Perhaps the famous phrase “When the United States sneezes, the world catches a cold,” is more appropriate now than ever before. The simmering tensions between the United States and North Korea this week have caused turbulence in traditional financial markets and international stock indices, but it’s having a reverse effect on the value of safe haven assets, particularly cryptocurrency.
As the world comes to terms with a dictator’s threats and a president’s brazen “fire and fury” comments, global markets have entered a major correction. Yesterday, Dow futures and S&P 500 futures were down 0.3 percent, Germany’s DAX and France’s CAC40 dropped 0.7 percent, while London’s FTSE 100 dipped 0.5 percent. Today, they plummeted even further, with all major indices down another 0.8 percent to 1.53 percent. While this is not uncommon in times of major geopolitical turmoil, the value of popular cryptocurrencies climbed at a far faster clip than usual, and far faster than other recognized safe haven assets like gold and the Swiss franc.
The entire cryptocurrency industry performed so well this week, in fact, that today it broke its own record of $125 billion USD. Of course this is only a sliver of the total value of global capital markets, and that’s why we hear so many phrases, laced with equal parts skepticism and jealousy, like “Crypto is so volatile,” “Crypto is a bubble,” and “Crypto is a fad.” This is where I wholeheartedly disagree; there’s no faster growing industry on earth, and in my opinion, and no safer one.
In the past six months alone, the entire cryptocurrency industry has experienced not only record surges in value, but record surges in corporate adoption, real world use cases, enterprise integration, and blue chip R&D. For example, the grandfather of all digital currencies, Bitcoin, has been the best performing currency in the world for four of the past five years. Ethereum has shot up 100x in a year, Ripple is being used by over 75 banks across approximately 27 countries, and Dash will soon be rivalling Venmo and PayPal on a global scale. The key though, for me, is that all of these digital currencies are immune to capital controls and bank freezes and are not linked to a country’s national fiat. Cryptocurrency is becoming a “flight to safety” asset performing exceptionally well during periods of global turmoil.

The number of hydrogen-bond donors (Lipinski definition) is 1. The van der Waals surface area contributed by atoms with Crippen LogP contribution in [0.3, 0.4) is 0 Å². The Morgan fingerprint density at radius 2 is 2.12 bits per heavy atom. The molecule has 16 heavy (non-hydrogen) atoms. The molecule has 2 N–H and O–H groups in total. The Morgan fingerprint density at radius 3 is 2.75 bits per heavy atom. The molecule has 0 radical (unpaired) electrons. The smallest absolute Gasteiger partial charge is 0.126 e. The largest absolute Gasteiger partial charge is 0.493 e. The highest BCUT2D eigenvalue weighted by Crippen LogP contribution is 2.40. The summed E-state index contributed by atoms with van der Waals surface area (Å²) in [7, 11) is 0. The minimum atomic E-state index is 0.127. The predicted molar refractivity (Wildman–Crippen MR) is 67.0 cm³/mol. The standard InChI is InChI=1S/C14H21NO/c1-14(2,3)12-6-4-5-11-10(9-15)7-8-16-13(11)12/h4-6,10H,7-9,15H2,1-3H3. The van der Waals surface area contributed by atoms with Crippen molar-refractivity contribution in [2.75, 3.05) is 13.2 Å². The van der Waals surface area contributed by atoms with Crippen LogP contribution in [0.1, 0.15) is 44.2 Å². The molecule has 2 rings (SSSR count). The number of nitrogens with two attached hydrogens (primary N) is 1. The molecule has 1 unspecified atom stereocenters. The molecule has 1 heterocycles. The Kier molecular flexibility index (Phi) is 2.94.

In 2007, during the economic collapse in Greece, Bitcoin doubled in price. At the time, my business partner was living in Cyprus and operating bitcoin ATMs when the government went bankrupt and all depositors accounts were frozen. There was only one way to obtain any sort of currency. With only one Bitcoin ATM in Cyprus, people stood in lines for hours around three city blocks to access the lone oasis of liquidity in the entire country. Another example is Venezuela. Hyperinflation is so awful there that residents have begun using Bitcoin and other cryptocurrencies over the Bolivar, just to survive, buying daily essentials like food, medicine, and soap. This past June, the Bitcoin trading volume in Venezuela reached an incredible $1.3 million USD. Inflation has been known to triple during times of political unrest, so there’s a great deal of certainty that cryptocurrency will soon spread its tentacles to every corner of the world.
If war broke out between the United States and North Korea, we might not be here to witness the aftermath, but I’m certain of this: In the months before, during, and after, traditional markets will crash, and demand for cryptocurrency will soar. Savvy investors are hedging their bets, moving parts of their portfolio into cryptocurrency, and securing it in hardware wallets for protection.
Trevor Koverko is CEO of Polymath. He was formerly an NHL hockey player, drafted by the New York Rangers. Following his hockey career, he became a Silicon Valley entrepreneur and founded DAI and eProf.com. In 2015 his Oculus Rift-based project became the world’s first VR exit. He has since in dozens of ICOs and was an original advisor/investor to the Ethereum project.